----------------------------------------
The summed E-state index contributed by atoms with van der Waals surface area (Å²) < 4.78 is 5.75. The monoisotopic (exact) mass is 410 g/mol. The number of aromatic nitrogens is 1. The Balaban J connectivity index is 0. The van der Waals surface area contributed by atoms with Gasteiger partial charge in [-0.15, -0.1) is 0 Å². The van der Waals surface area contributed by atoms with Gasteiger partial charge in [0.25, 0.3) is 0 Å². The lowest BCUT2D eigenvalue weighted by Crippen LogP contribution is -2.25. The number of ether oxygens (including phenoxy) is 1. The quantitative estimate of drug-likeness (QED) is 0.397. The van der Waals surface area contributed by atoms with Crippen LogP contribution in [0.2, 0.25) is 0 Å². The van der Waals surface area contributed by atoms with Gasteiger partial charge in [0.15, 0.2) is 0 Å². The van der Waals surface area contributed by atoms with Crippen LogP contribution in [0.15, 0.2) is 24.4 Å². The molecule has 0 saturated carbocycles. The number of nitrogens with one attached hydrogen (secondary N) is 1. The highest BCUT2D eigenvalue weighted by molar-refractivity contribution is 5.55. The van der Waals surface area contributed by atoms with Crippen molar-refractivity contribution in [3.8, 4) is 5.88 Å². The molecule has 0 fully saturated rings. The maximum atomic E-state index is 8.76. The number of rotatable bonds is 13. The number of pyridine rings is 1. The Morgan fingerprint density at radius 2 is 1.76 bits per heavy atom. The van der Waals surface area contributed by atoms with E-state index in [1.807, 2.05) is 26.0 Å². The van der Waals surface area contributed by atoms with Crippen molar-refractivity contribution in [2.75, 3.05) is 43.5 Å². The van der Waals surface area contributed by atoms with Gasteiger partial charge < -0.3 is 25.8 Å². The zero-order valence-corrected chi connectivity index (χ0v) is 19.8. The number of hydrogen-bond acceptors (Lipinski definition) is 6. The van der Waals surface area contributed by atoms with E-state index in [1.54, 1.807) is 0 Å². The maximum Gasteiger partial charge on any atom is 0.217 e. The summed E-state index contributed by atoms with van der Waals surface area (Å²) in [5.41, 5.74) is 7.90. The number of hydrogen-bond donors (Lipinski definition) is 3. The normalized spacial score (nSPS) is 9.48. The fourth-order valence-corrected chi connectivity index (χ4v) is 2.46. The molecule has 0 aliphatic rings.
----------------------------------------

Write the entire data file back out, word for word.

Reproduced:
The summed E-state index contributed by atoms with van der Waals surface area (Å²) < 4.78 is 5.75. The monoisotopic (exact) mass is 410 g/mol. The number of aromatic nitrogens is 1. The Balaban J connectivity index is 0. The van der Waals surface area contributed by atoms with Gasteiger partial charge in [-0.15, -0.1) is 0 Å². The van der Waals surface area contributed by atoms with Gasteiger partial charge in [0.25, 0.3) is 0 Å². The lowest BCUT2D eigenvalue weighted by Crippen LogP contribution is -2.25. The number of ether oxygens (including phenoxy) is 1. The quantitative estimate of drug-likeness (QED) is 0.397. The van der Waals surface area contributed by atoms with Crippen LogP contribution in [0.2, 0.25) is 0 Å². The van der Waals surface area contributed by atoms with Gasteiger partial charge in [0.15, 0.2) is 0 Å². The van der Waals surface area contributed by atoms with Crippen LogP contribution in [0.15, 0.2) is 24.4 Å². The molecule has 0 saturated carbocycles. The number of nitrogens with one attached hydrogen (secondary N) is 1. The highest BCUT2D eigenvalue weighted by molar-refractivity contribution is 5.55. The van der Waals surface area contributed by atoms with Crippen molar-refractivity contribution in [3.8, 4) is 5.88 Å². The molecule has 0 fully saturated rings. The maximum atomic E-state index is 8.76. The number of rotatable bonds is 13. The number of pyridine rings is 1. The Morgan fingerprint density at radius 2 is 1.76 bits per heavy atom. The van der Waals surface area contributed by atoms with E-state index in [1.807, 2.05) is 26.0 Å². The van der Waals surface area contributed by atoms with Crippen molar-refractivity contribution in [2.75, 3.05) is 43.5 Å². The van der Waals surface area contributed by atoms with Gasteiger partial charge < -0.3 is 25.8 Å². The zero-order valence-corrected chi connectivity index (χ0v) is 19.8. The number of hydrogen-bond acceptors (Lipinski definition) is 6. The van der Waals surface area contributed by atoms with E-state index in [1.54, 1.807) is 0 Å². The maximum Gasteiger partial charge on any atom is 0.217 e. The summed E-state index contributed by atoms with van der Waals surface area (Å²) in [5.41, 5.74) is 7.90. The number of hydrogen-bond donors (Lipinski definition) is 3. The normalized spacial score (nSPS) is 9.48. The fourth-order valence-corrected chi connectivity index (χ4v) is 2.46. The molecule has 0 aliphatic rings.